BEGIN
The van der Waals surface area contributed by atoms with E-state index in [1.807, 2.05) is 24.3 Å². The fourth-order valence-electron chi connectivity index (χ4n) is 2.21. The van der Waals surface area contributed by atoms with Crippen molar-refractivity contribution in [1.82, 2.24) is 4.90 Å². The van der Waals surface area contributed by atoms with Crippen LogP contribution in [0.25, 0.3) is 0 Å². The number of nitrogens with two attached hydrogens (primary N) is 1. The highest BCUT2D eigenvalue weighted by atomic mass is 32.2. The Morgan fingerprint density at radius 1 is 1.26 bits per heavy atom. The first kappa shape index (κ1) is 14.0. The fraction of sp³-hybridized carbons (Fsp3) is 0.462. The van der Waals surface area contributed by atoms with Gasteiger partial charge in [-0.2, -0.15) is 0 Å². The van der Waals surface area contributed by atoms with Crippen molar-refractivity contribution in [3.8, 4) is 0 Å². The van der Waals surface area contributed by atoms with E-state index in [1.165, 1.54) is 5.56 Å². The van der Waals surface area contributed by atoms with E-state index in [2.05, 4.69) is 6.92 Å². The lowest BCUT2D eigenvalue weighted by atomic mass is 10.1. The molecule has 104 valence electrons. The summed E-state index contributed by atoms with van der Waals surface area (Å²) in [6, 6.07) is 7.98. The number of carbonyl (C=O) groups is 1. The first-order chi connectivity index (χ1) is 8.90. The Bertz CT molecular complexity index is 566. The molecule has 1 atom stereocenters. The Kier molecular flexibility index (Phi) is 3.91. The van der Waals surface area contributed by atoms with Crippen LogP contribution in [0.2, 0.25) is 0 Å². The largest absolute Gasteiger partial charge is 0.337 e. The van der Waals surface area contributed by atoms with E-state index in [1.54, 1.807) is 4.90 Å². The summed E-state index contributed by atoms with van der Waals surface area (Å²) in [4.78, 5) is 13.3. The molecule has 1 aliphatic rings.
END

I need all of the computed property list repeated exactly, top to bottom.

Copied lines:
The van der Waals surface area contributed by atoms with E-state index in [1.807, 2.05) is 24.3 Å². The fourth-order valence-electron chi connectivity index (χ4n) is 2.21. The van der Waals surface area contributed by atoms with Crippen molar-refractivity contribution in [1.82, 2.24) is 4.90 Å². The van der Waals surface area contributed by atoms with Crippen LogP contribution in [0.25, 0.3) is 0 Å². The number of nitrogens with two attached hydrogens (primary N) is 1. The highest BCUT2D eigenvalue weighted by atomic mass is 32.2. The Morgan fingerprint density at radius 1 is 1.26 bits per heavy atom. The first kappa shape index (κ1) is 14.0. The fraction of sp³-hybridized carbons (Fsp3) is 0.462. The van der Waals surface area contributed by atoms with Gasteiger partial charge in [-0.2, -0.15) is 0 Å². The van der Waals surface area contributed by atoms with Crippen molar-refractivity contribution in [3.8, 4) is 0 Å². The van der Waals surface area contributed by atoms with E-state index in [1.165, 1.54) is 5.56 Å². The van der Waals surface area contributed by atoms with E-state index in [2.05, 4.69) is 6.92 Å². The lowest BCUT2D eigenvalue weighted by atomic mass is 10.1. The molecule has 104 valence electrons. The summed E-state index contributed by atoms with van der Waals surface area (Å²) in [6, 6.07) is 7.98. The number of carbonyl (C=O) groups is 1. The first-order chi connectivity index (χ1) is 8.90. The Bertz CT molecular complexity index is 566. The molecule has 1 atom stereocenters. The Kier molecular flexibility index (Phi) is 3.91. The van der Waals surface area contributed by atoms with Crippen LogP contribution in [0.2, 0.25) is 0 Å². The largest absolute Gasteiger partial charge is 0.337 e. The van der Waals surface area contributed by atoms with E-state index in [1.54, 1.807) is 4.90 Å². The summed E-state index contributed by atoms with van der Waals surface area (Å²) in [4.78, 5) is 13.3. The molecule has 1 aliphatic rings.